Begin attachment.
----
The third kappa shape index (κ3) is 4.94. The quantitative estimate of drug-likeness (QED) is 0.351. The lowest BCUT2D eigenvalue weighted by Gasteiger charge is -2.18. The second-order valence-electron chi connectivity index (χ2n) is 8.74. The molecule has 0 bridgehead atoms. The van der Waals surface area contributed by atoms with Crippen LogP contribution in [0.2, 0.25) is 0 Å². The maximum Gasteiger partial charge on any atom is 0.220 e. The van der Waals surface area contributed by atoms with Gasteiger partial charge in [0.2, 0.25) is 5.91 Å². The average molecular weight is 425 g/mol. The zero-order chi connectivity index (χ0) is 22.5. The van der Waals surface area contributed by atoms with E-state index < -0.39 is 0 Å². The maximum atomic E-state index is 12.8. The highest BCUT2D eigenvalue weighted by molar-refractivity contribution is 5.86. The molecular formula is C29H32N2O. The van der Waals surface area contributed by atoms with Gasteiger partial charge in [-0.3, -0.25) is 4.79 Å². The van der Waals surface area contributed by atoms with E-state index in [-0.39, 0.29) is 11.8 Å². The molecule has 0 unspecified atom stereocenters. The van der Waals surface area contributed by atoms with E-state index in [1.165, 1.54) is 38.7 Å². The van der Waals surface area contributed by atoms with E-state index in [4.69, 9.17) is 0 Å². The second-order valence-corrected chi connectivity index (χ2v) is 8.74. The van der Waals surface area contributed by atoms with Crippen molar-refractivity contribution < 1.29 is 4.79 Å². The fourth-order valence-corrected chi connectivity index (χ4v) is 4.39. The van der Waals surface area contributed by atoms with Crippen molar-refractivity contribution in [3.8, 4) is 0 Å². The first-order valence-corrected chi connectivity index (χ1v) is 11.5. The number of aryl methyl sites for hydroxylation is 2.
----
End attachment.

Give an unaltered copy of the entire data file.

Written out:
The third kappa shape index (κ3) is 4.94. The quantitative estimate of drug-likeness (QED) is 0.351. The lowest BCUT2D eigenvalue weighted by Gasteiger charge is -2.18. The second-order valence-electron chi connectivity index (χ2n) is 8.74. The molecule has 0 bridgehead atoms. The van der Waals surface area contributed by atoms with Crippen LogP contribution in [0.2, 0.25) is 0 Å². The maximum Gasteiger partial charge on any atom is 0.220 e. The van der Waals surface area contributed by atoms with Gasteiger partial charge in [0.2, 0.25) is 5.91 Å². The average molecular weight is 425 g/mol. The zero-order chi connectivity index (χ0) is 22.5. The van der Waals surface area contributed by atoms with E-state index < -0.39 is 0 Å². The maximum atomic E-state index is 12.8. The highest BCUT2D eigenvalue weighted by molar-refractivity contribution is 5.86. The molecular formula is C29H32N2O. The van der Waals surface area contributed by atoms with Gasteiger partial charge in [-0.3, -0.25) is 4.79 Å². The van der Waals surface area contributed by atoms with E-state index in [-0.39, 0.29) is 11.8 Å². The molecule has 0 unspecified atom stereocenters. The van der Waals surface area contributed by atoms with E-state index in [1.165, 1.54) is 38.7 Å². The van der Waals surface area contributed by atoms with E-state index in [4.69, 9.17) is 0 Å². The second-order valence-corrected chi connectivity index (χ2v) is 8.74. The van der Waals surface area contributed by atoms with Crippen molar-refractivity contribution < 1.29 is 4.79 Å². The fourth-order valence-corrected chi connectivity index (χ4v) is 4.39. The van der Waals surface area contributed by atoms with Crippen molar-refractivity contribution in [3.8, 4) is 0 Å². The first-order valence-corrected chi connectivity index (χ1v) is 11.5. The number of aryl methyl sites for hydroxylation is 2.